Corel PaintShop Photo Pro X3 is the latest version of an image editing program which for nearly 20 years has been the leading consumer alternative to Adobe Photoshop. Starting life in 1992 as a fairly basic raster painting and image editing package called Jasc PaintShop Pro, it has steadily developed over the years into a very powerful program. Jasc Software was acquired by Corel in 2004, and since then the program has undergone several changes, not least to its name which has got progressively longer and more complicated with each new iteration. The latest version changes the name from the well-known “PaintShop Pro Photo” to “PaintShop Photo Pro” for some reason that probably seemed like a good idea to Corel’s marketing department.
PaintShop has always been seen as a cheaper alternative to Adobe Photoshop, and indeed its success was one of the main reasons that Adobe launched Photoshop Elements in 2001. PaintShop Pro is quite possibly the most pirated program ever made, and earlier versions (up to version 9.0) are freely available for download from a number of websites. The latest version is available as either a boxed program with a full printed manual, or as a download from Corel’s own online store, priced at £79 for the full version or £59 as an upgrade from version 10 or higher. However if you shop go to Amazon you can find the full version for as little as £65. If that still seems a bit expensive, bear in mind that the latest version of Adobe Photoshop will cost you around £600, and even Photoshop Elements is around £75.
The latest version is more than just a cosmetic upgrade. It adds a number of new features and makes significant improvements to many existing ones. Among the new additions are several advanced editing tools including the Smart Carver, a re-sizing tool that can be used to remove unwanted objects from images while keeping the proportions of the main subject intact. It appears to use a similar detail-detection algorithm to Adobe Photoshop’s revolutionary Content Aware Scaling feature, although it isn’t quite fast or as good at retaining the proportions of objects in the image. It is certainly a useful feature however, and makes a somewhat quicker alternative to painstakingly clone-stamping out unwanted details.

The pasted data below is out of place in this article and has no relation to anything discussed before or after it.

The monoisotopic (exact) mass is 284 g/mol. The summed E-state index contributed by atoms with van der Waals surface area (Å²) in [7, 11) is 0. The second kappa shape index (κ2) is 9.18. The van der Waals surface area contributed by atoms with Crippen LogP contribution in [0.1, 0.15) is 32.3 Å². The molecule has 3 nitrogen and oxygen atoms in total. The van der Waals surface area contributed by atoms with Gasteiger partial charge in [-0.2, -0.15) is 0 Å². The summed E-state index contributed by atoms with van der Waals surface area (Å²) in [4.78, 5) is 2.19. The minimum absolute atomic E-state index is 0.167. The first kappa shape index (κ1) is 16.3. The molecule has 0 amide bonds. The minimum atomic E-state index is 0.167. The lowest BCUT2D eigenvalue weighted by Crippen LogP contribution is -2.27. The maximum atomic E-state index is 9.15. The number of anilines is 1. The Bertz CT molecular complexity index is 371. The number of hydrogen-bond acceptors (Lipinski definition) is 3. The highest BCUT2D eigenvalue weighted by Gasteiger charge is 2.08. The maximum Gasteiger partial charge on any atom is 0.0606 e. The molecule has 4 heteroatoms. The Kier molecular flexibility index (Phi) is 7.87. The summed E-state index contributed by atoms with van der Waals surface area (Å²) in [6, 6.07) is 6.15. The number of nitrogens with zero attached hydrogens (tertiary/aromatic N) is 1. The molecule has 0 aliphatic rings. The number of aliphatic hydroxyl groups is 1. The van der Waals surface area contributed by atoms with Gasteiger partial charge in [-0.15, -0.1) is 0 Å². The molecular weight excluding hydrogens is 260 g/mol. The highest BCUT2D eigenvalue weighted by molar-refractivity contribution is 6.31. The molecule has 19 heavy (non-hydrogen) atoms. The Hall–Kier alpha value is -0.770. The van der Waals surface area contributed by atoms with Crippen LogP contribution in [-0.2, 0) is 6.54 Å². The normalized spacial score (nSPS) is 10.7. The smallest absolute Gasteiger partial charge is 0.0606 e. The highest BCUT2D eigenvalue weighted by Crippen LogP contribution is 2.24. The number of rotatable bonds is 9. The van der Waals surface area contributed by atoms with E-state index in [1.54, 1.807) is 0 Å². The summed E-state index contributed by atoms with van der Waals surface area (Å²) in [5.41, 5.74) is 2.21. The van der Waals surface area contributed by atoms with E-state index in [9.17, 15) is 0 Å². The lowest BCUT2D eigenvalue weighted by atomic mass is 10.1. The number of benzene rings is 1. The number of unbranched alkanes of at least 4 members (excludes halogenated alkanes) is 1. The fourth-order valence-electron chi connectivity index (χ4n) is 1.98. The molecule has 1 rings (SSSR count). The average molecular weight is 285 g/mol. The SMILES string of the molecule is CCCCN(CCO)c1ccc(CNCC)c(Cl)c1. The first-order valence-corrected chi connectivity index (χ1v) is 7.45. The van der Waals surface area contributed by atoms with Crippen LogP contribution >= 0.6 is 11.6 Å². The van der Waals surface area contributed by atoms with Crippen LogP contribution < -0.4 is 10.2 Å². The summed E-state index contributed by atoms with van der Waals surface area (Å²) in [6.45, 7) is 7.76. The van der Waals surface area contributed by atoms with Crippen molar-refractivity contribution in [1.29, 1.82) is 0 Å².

Also useful is the new Object Extractor which uses edge-detection to help select objects from a background. It can cope surprisingly well with blurred edges or fuzzy details such as hair, and is more effective than simply feathering the edges of a point-to-point selection. The tool has to be applied manually by painting over the object, but if you use a graphics tablet this is relatively easy.
Other new features include a Vibrancy booster, an on-image text editing facility basically identical to that in Photoshop, and the ability to make HD video slide shows. More importantly for DSLR users PSP now includes a fairly good Raw processor with batch processing capabilities. It is fairly basic and doesn’t have features such as lens distortion or chromatic aberration correction found in Adobe Camera Raw, but it can be used to adjust white balance, exposure, saturation and noise reduction.
Improvements to existing features include an enhanced organizer which is now a separate interface rather than opening as a pane in the main window as on previous versions. Images can be zoomed in the organiser window, and it can also display EXIF data and additional information about an image such as the file name, caption, search tags and the date on which it was created, all of which can be edited.
Also enhanced is the Express Lab, a more basic image editor for quick adjustments to digital photos. As well as this the overall performance and stability of the program has been greatly improved. Further additions include the bundled Corel Painter Photo Essentials 4 and Project Creator, allowing quick loading of images, slide shows and videos to file-sharing sites such as Flickr, Facebook and YouTube.
All in all PaintShop Photo Pro X3 comes across as a very well thought-out package. The new features work well, the improved existing features work more quickly, and the whole program feels very slick and competent. Although it offers no serious competition to Adobe Photoshop in the professional sector – it still can’t edit 14 or 16-bit image files, and the Raw processor isn’t a patch on Camera Raw – for home or hobby use it is ideal, with every feature one could realistically need. It offers much more control and versatility than Photoshop Elements, and it is easier to use and more intuitive than the open-source freeware GIMP2, as well as having a much more attractive interface.
Corel PaintShop Photo Pro X3 may have a rather unwieldy name, but there’s nothing silly about the software. It is a well-designed and highly effective photo editing and organising system that offers home users and hobbyist photographers 9/10th of the features of Adobe Photoshop for 1/10th of the price, which makes it a good bargain by any standard.